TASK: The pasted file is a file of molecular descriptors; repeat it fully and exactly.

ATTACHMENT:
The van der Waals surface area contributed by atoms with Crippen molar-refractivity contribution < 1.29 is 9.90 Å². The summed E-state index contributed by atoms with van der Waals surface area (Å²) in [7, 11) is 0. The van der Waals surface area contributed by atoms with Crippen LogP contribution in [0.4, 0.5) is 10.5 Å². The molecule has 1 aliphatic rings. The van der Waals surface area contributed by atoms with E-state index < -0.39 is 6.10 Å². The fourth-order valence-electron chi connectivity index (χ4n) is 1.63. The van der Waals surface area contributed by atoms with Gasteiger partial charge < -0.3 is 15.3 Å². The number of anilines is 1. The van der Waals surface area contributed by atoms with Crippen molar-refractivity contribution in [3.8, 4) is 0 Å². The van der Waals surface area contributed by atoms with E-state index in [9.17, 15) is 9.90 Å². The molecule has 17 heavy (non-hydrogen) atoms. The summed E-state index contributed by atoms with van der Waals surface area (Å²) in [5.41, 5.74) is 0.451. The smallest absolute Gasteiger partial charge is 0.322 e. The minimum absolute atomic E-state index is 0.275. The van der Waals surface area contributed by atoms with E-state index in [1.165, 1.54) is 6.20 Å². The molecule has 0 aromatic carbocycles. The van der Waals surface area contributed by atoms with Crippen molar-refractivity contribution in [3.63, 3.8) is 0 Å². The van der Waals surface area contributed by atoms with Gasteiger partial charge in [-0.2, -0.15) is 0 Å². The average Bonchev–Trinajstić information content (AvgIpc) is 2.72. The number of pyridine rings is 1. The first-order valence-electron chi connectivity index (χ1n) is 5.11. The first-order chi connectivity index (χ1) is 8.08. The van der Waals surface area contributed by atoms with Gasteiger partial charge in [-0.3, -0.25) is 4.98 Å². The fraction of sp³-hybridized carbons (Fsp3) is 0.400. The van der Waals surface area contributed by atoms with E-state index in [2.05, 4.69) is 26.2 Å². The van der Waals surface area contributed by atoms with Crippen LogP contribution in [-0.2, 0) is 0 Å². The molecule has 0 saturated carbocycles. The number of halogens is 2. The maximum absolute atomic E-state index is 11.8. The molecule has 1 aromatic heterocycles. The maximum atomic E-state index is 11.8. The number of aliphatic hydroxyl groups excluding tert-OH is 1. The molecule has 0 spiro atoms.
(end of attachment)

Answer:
The van der Waals surface area contributed by atoms with Crippen molar-refractivity contribution < 1.29 is 9.90 Å². The summed E-state index contributed by atoms with van der Waals surface area (Å²) in [7, 11) is 0. The van der Waals surface area contributed by atoms with Crippen LogP contribution in [0.4, 0.5) is 10.5 Å². The molecule has 1 aliphatic rings. The van der Waals surface area contributed by atoms with E-state index < -0.39 is 6.10 Å². The fourth-order valence-electron chi connectivity index (χ4n) is 1.63. The van der Waals surface area contributed by atoms with Gasteiger partial charge < -0.3 is 15.3 Å². The number of anilines is 1. The van der Waals surface area contributed by atoms with Crippen molar-refractivity contribution in [3.8, 4) is 0 Å². The van der Waals surface area contributed by atoms with E-state index in [9.17, 15) is 9.90 Å². The molecule has 17 heavy (non-hydrogen) atoms. The summed E-state index contributed by atoms with van der Waals surface area (Å²) in [5.41, 5.74) is 0.451. The smallest absolute Gasteiger partial charge is 0.322 e. The minimum absolute atomic E-state index is 0.275. The van der Waals surface area contributed by atoms with E-state index in [1.165, 1.54) is 6.20 Å². The molecule has 0 aromatic carbocycles. The van der Waals surface area contributed by atoms with Crippen molar-refractivity contribution in [3.63, 3.8) is 0 Å². The van der Waals surface area contributed by atoms with Gasteiger partial charge in [-0.2, -0.15) is 0 Å². The average Bonchev–Trinajstić information content (AvgIpc) is 2.72. The number of pyridine rings is 1. The first-order valence-electron chi connectivity index (χ1n) is 5.11. The first-order chi connectivity index (χ1) is 8.08. The van der Waals surface area contributed by atoms with Gasteiger partial charge in [-0.3, -0.25) is 4.98 Å². The fraction of sp³-hybridized carbons (Fsp3) is 0.400. The van der Waals surface area contributed by atoms with E-state index in [2.05, 4.69) is 26.2 Å². The van der Waals surface area contributed by atoms with Crippen LogP contribution in [-0.2, 0) is 0 Å². The molecule has 0 saturated carbocycles. The number of halogens is 2. The maximum absolute atomic E-state index is 11.8. The molecule has 1 aromatic heterocycles. The maximum atomic E-state index is 11.8. The number of aliphatic hydroxyl groups excluding tert-OH is 1. The molecule has 0 spiro atoms.